Something's Strange: Education in Japan (3) Are Classes Military Organizations? - Director's Blog



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Something's Strange: Education in Japan (3) Are Classes Military Organizations?

Japanese Chinese

I imagine some readers are surprised by this strange title. My apologies. I would very much like to present a cheerful subject full of hope, but, one can only carefully convey the facts despite this time of hardship when the world is facing a coronavirus crisis.

I would like to share two experiences that prompted the use of this odd title. They both occurred while I was seeing patients. (I have made minor changes to their ages, etc.) One child was a boy in the second grade who showed signs of attention deficit and hyperactivity. When he displayed a tendency to refuse attending school the previous year, his parents became concerned and brought him for consultation. Based on his behavior, he was diagnosed as having ADHD (attention deficit hyperactivity disorder) and continued receiving medicinal treatment. According to his mother, after strong reprimands by the homeroom teacher for quarrelling with other students, he started showing resistance to attending school. His mother also noted that he complained that the teacher did not listen to him because although the fight started when the other boy teased him, the teacher only shouted at him. The mother then asked the teacher to listen to what her son had to say. She added that the boy was delighted at being able to talk to the teacher and had become less resistant about attending school.

What surprised me was what the teacher said to the mother afterwards. "I can't stand it when children don't do what I tell them to do." While one might want to commend the honesty expressed, it is very clear that the teacher completely failed to understand that the classroom is neither a military organization where all must absolutely obey the commands of the teacher (one's superior) nor a place for the teacher's self-expression.

As mentioned in my previous blog post, I thought of this as an anecdotal incident, but I recently encountered another case that was hardly anecdotal. It involved a very individualistic girl in one of the lower grades of elementary school who had clear likes and dislikes. She understood a lot, but refused to do anything that she did not find logically convincing. I remember telling her mother then that her daughter reminded me of the character in "Totto-chan: the Little Girl at the Window." According to my diagnosis, she was a child who had a problem controlling her attention, that is, lack of attention or hyperconcentration.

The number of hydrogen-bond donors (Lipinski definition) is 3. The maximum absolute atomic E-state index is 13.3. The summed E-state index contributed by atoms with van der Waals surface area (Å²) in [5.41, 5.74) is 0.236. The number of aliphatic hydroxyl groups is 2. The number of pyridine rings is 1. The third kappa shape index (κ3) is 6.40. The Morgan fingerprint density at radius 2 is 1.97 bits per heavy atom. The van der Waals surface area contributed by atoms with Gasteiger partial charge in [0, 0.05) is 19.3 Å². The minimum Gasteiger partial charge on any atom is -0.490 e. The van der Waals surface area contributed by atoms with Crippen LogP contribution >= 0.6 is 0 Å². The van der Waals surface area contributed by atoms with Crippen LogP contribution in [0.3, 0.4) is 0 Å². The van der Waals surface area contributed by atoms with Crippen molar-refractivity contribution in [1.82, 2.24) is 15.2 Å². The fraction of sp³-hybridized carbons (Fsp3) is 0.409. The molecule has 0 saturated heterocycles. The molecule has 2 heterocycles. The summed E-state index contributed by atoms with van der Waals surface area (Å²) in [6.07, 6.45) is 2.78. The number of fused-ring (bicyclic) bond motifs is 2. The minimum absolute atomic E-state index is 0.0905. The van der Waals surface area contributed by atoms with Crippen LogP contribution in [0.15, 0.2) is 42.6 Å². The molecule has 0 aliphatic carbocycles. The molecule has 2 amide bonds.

The other day, the homeroom teacher held a conference with the mother and pointed out a problem concerning her daughter. Even when told do mathematical calculations (addition and subtraction) on paper, the student did them in her head. The answers were correct and her grades weren't bad either. The teacher seemed to be concerned that if the student did not get used to doing calculations on paper, she would have trouble keeping up with the class as they became more difficult with each school year. What surprised me, however, was the mother's account of the homeroom teacher's explanation: "It's going to be difficult if she doesn't do what everyone else does." The mother felt that this teacher was being very considerate and trying to help, so unlike with the episode of the above-mentioned teacher, she did not feel inclined to find fault with this teacher.

However, even such a teacher still expects children to behave like everyone else and I have to sigh at this Japanese way of thinking. Wasn't it the aim of the Ministry of Education's fundamental policy of education to provide education that develops the individual abilities and strengths of each student?

In a survey conducted by a major life insurance company, when girls in elementary school were asked what they wanted to be in the future, the second most popular occupation after "pastry chef" was "teacher." This might be evidence that many elementary school students admire their teachers and view them as someone they would like to be in the future. I only hope that the two teachers mentioned above are just anecdotal characters.

sakakihara_2013.jpg Yoichi Sakakihara
M.D., Ph.D., Professor Emeritus, Ochanomizu University; Director of Child Research Net, Executive Advisor of Benesse Educational Research and Development Institute (BERD), President of Japanese Society of Child Science. Specializes in pediatric neurology, developmental neurology, in particular, treatment of Attention Deficit Hyperactivity Disorder (ADHD), Asperger's syndrome and other developmental disorders, and neuroscience. Born in 1951. Graduated from the Faculty of Medicine, the University of Tokyo in 1976 and taught as an instructor in the Department of the Pediatrics before working with Ochanomizu University.